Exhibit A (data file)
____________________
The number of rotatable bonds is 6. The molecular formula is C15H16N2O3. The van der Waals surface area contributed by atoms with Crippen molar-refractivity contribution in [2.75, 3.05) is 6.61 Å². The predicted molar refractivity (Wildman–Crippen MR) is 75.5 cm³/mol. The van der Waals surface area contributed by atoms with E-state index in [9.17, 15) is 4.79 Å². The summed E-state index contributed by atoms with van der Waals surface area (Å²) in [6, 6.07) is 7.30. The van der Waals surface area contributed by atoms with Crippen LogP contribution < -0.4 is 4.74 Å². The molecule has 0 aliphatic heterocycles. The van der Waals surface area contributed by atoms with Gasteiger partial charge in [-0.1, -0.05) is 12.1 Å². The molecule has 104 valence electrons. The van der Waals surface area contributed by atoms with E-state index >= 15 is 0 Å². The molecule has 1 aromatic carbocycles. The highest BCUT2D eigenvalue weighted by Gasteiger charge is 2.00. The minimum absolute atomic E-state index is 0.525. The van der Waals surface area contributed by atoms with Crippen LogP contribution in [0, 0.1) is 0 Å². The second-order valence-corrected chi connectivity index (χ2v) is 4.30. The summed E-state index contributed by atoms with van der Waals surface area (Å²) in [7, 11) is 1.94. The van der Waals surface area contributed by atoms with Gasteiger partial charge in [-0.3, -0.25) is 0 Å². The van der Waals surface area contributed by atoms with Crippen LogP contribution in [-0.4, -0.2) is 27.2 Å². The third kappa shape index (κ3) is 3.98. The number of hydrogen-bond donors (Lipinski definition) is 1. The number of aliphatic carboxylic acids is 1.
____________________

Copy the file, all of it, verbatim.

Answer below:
The number of rotatable bonds is 6. The molecular formula is C15H16N2O3. The van der Waals surface area contributed by atoms with Crippen molar-refractivity contribution in [2.75, 3.05) is 6.61 Å². The predicted molar refractivity (Wildman–Crippen MR) is 75.5 cm³/mol. The van der Waals surface area contributed by atoms with E-state index in [9.17, 15) is 4.79 Å². The summed E-state index contributed by atoms with van der Waals surface area (Å²) in [6, 6.07) is 7.30. The van der Waals surface area contributed by atoms with Crippen LogP contribution < -0.4 is 4.74 Å². The molecule has 0 aliphatic heterocycles. The van der Waals surface area contributed by atoms with Gasteiger partial charge in [-0.1, -0.05) is 12.1 Å². The molecule has 104 valence electrons. The van der Waals surface area contributed by atoms with E-state index >= 15 is 0 Å². The molecule has 1 aromatic carbocycles. The highest BCUT2D eigenvalue weighted by Gasteiger charge is 2.00. The minimum absolute atomic E-state index is 0.525. The van der Waals surface area contributed by atoms with Crippen LogP contribution in [0, 0.1) is 0 Å². The second-order valence-corrected chi connectivity index (χ2v) is 4.30. The summed E-state index contributed by atoms with van der Waals surface area (Å²) in [7, 11) is 1.94. The van der Waals surface area contributed by atoms with Gasteiger partial charge in [-0.3, -0.25) is 0 Å². The van der Waals surface area contributed by atoms with Crippen LogP contribution in [-0.4, -0.2) is 27.2 Å². The third kappa shape index (κ3) is 3.98. The number of hydrogen-bond donors (Lipinski definition) is 1. The number of aliphatic carboxylic acids is 1.